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Debate: Purchasing power and carbon tax, the obsolescence of political categories

Fabrice Flipo, Institut Mines-Télécom Business School

When it comes to social and ecological concerns, many dream of reconciling the two, but few have a solution. The “yellow vests” have just provided a reminder of this fact, as they do not identify with anything offered by organized groups, whether political, union-based or even community-oriented.

So what can be done? Are we destined for failure? The study of major political ideas can help provide a way forward.

With the “yellow vests,” the traditional questions about ways of life can be seen from an unexpected angle. The key demand is for purchasing power, but observations and surveys have also revealed concern about climate issues. What can be done? How can social and ecological issues be brought together?

“Being poor” in France and elsewhere

First let’s take a look at the key factors involved.

To begin with, let us remember that if we disregard redistribution through taxes, purchasing power is determined by two key elements: income and wealth. As for income, the richest 10% of the population in France earns around €300 billion, while the poorest 10% earn 10 times less. But this figure masks the slow salary growth for the majority of the population; those in management positions are the only ones who have seen significant increases in their income over time.

As far as wealth is concerned, there is even greater inequality: the poorest 50% of the population possesses 8% of all wealth while those who make up the richest 1% possess 17% of the wealth (and this figure rises to 50% when considering the wealthiest 10%). That explains the average wealth of €16,000 for unskilled workers. And this is only taking averages into consideration. Individual examples of success are even more striking.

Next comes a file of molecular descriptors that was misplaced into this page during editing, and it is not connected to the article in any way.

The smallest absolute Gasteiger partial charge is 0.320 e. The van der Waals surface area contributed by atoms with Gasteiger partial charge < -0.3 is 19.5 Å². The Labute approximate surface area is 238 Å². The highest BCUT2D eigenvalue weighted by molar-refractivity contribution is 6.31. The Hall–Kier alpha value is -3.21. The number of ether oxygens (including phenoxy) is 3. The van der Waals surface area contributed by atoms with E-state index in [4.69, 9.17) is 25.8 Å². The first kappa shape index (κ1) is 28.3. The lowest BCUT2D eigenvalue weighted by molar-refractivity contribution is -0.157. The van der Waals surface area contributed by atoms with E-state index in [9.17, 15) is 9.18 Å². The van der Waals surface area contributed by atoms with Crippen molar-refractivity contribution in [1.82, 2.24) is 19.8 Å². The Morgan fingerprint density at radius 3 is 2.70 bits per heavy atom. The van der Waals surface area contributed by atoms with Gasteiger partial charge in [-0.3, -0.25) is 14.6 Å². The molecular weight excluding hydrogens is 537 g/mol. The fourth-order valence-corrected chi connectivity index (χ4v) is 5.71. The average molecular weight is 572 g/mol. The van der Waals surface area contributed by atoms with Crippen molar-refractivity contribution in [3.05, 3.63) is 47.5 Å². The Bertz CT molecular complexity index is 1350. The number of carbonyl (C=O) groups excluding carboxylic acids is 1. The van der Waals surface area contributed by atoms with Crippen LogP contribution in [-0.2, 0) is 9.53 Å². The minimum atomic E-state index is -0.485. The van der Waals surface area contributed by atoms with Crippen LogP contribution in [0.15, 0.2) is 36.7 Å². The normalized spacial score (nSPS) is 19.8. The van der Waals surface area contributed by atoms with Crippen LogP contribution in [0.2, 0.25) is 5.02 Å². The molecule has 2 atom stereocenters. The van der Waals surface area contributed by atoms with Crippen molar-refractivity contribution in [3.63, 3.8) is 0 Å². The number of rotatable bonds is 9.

Bernard Arnault earns €3.5 million a month for his work at LVMH; a salary comparable to that of football player Kylian Mbappé with his monthly salary of €2 million. This means Bernard Arnault earns the equivalent of a monthly minimum wage salary every four minutes. He also possesses a fortune of €73 billion which provides him with €300 million in dividends, which is the equivalent of 100 times his salary at LVMH. It could be argued that this is an extreme case, but it is a visible reality in France, where so many people are struggling just to make ends meet.

Furthermore, there is the problem of “necessities,” to use Marx’s expression, meaning items that are considered necessary to live. While inflation may be low, the basket price for items that are deemed essential is on the rise. The cost of digital technology, for example, has been added to this list.

The scale used by the French charity Secours Populaire Français illustrates this point: “being poor” in France corresponds to an ever-higher level of income; it is now defined as earning €1,118 a month, while the minimum net monthly salary is €1,150. Earning minimum wage in France now means earning only €32 more than what is considered the poverty line.

This threshold must be compared with that used to define belonging to the “global middle class” based on the same statistics as those used in France: this level is defined as between €4,000 and €6,000 per year, which works out to between €300 and €500 per month.

As economics Nobel Prize winner Amartya Sen has pointed out, poverty is a social construct and when it comes to this issue, the benchmarks are still largely national. Taken together, these two observations clearly conclude that the majority of French people are trapped between two blades of scissors – that which allows them to earn money and that which controls how they spend it.

1,000,000 tons of CO2 for Bernard Arnault

We will now try to express this information in terms of climate and energy.

Based on several studies, economist Jean Gadrey estimates, using “the means available,” that the richest 1% of the French population emit approximately 160 tons of carbon per person per year, compared to 4 tons for the poorest 10%. The poorest 10% of the population therefore emits 28 million tons, compared to 112 million tons for the richest 1% (based on a population of 70 million).

Based on this type of calculation, it can be concluded that Bernard Arnault emits 1,000,000 tons by himself (if one minimum wage salary is worth 4 tons of CO2).